Monday, June 16, 2014

Butterfly Species @ Jurong-Eco Garden

It has been a long time since my last visit to a wild place in the western part of the island. On a humid and hot Saturday morning (24 May), I dropped by at a new man-made garden behind the CleanTech Park outside Nanyang Technological University (NTU) in Jalan Bahar - now I know it is called the Jurong- Eco Garden

Before I spotted any butterfly species, I was attracted by some "boulders" all with pointed ends, sitting uprightly at a quiet corner of the garden. An iconic and unique "landmark" of this garden, it is named the Sculpted Maze - an excellent piece of work created by our local pottery artist Mr Steven Low Thia Kwang.  
My first butterfly shot in the morning was this male Malayan Baron. Though it was skittish and alert, I could snap a few shots if I stayed still  patiently waiting for it to feed on the fermented fruits of the Singapore Rhododendron.
The male of this species has three different forms which can be distinguished from the uppersides - this is form-decorata.
Though this Tawny Palmfly (Elymnias panthera panthera) was competing with the Malayan Baron for the fruits, it was less aggressive and willing to wait for its turn to feed on the fruits.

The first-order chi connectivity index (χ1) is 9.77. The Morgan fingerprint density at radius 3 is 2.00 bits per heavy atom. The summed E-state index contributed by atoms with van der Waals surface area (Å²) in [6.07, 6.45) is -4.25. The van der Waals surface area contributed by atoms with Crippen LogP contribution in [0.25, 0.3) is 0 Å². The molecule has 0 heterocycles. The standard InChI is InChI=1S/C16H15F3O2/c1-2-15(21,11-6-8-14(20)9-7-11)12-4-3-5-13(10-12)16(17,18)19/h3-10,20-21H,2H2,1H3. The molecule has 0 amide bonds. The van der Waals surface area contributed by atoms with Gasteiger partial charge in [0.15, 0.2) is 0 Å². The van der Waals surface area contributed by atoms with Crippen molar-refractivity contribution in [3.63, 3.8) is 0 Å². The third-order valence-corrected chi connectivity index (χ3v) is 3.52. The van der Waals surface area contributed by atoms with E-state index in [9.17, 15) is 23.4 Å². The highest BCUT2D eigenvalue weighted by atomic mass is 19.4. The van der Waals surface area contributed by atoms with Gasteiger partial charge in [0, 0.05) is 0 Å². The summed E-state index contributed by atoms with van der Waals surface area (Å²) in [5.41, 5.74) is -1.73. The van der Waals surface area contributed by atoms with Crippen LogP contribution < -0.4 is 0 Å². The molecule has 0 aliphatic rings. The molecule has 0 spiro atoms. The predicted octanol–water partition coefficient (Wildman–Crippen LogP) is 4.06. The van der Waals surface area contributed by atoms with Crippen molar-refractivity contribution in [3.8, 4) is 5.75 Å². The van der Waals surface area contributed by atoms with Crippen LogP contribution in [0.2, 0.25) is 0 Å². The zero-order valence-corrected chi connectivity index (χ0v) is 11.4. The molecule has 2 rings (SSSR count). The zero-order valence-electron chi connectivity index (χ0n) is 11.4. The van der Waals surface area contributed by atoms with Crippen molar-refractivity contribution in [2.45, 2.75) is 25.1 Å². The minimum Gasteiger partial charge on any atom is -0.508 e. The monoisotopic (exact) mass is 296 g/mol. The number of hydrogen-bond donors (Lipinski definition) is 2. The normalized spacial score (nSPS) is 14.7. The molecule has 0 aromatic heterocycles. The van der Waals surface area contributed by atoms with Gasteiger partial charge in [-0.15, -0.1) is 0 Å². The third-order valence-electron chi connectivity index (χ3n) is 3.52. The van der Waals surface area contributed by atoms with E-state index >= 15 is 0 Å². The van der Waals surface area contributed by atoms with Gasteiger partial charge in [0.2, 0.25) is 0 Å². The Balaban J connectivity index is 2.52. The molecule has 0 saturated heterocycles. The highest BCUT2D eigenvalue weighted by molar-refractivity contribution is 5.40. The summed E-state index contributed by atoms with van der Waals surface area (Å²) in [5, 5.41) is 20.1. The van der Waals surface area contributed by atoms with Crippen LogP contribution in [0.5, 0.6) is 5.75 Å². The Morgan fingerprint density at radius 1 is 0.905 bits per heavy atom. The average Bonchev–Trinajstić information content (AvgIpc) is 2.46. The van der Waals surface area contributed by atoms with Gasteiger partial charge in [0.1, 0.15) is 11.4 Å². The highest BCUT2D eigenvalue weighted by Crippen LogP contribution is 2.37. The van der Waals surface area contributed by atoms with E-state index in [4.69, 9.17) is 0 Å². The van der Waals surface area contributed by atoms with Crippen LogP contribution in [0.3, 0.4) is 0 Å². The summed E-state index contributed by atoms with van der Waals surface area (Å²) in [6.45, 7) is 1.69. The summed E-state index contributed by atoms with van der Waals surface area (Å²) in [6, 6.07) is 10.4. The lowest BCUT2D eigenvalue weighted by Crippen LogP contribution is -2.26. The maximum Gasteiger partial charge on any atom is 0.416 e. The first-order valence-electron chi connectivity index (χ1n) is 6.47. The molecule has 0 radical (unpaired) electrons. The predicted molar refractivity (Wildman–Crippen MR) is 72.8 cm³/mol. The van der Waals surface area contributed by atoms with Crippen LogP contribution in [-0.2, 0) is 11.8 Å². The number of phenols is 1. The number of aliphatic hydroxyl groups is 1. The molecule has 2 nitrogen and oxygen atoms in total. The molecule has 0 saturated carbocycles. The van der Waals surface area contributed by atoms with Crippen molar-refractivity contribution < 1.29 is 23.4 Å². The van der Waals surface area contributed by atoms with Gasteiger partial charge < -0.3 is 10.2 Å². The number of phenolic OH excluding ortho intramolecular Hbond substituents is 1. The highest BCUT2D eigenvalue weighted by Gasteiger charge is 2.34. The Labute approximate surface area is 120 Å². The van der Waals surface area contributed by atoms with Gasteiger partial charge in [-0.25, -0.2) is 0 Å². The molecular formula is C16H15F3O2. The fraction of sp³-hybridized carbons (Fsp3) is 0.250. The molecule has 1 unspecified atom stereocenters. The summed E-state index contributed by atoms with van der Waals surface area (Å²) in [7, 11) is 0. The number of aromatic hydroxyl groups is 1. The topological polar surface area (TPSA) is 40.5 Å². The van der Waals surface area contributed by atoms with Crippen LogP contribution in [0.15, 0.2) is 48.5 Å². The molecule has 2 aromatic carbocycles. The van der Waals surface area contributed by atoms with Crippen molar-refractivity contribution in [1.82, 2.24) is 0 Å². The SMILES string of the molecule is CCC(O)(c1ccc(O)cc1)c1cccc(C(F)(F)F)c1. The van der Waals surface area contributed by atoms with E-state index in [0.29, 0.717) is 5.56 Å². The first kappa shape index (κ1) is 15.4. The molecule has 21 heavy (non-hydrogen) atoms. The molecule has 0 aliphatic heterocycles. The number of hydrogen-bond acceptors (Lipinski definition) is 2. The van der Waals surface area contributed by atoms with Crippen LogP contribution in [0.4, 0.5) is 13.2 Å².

There are a few look-alike "black-and-white" butterflies in Singapore. I wasn't sure which species this was when I saw this skittish fellow fluttering around a tree, "pretending" to oviposit. I think this is a Studded Sergeant (Athyma asura idita) which I have not seen it for a long time.
This is a  female Nacaduba species that we can't be 100% sure of  its identification - it was spotted along the forest fringe along the boundary of the garden.

The Malayan Eggfly (Hypolimnas anomala anomala) is a common butterfly. The male occurs in two forms. This is form-nivas which has a prominent patch of diffused white markings on the hindwing. [Note : in this write-up, the butterfly identified as Dwarf Crow should be The Malayan Eggfly. The other wrongly identified butterfly is labelled as the Blue Helen]
Before I went to explorer the forested area, I saw a Common Birdwing (Troides helena cerberus) fluttering overhead and finally feeding on some Ixora flowers - it was so difficult to get a good close-up shot when it refused to stay still at one feeding position. 
Generally, it was a quiet and disappointing outing for me as I didn't encounter any of  the rare species that we used to see in the forested areas next to the garden - not a good sign !!

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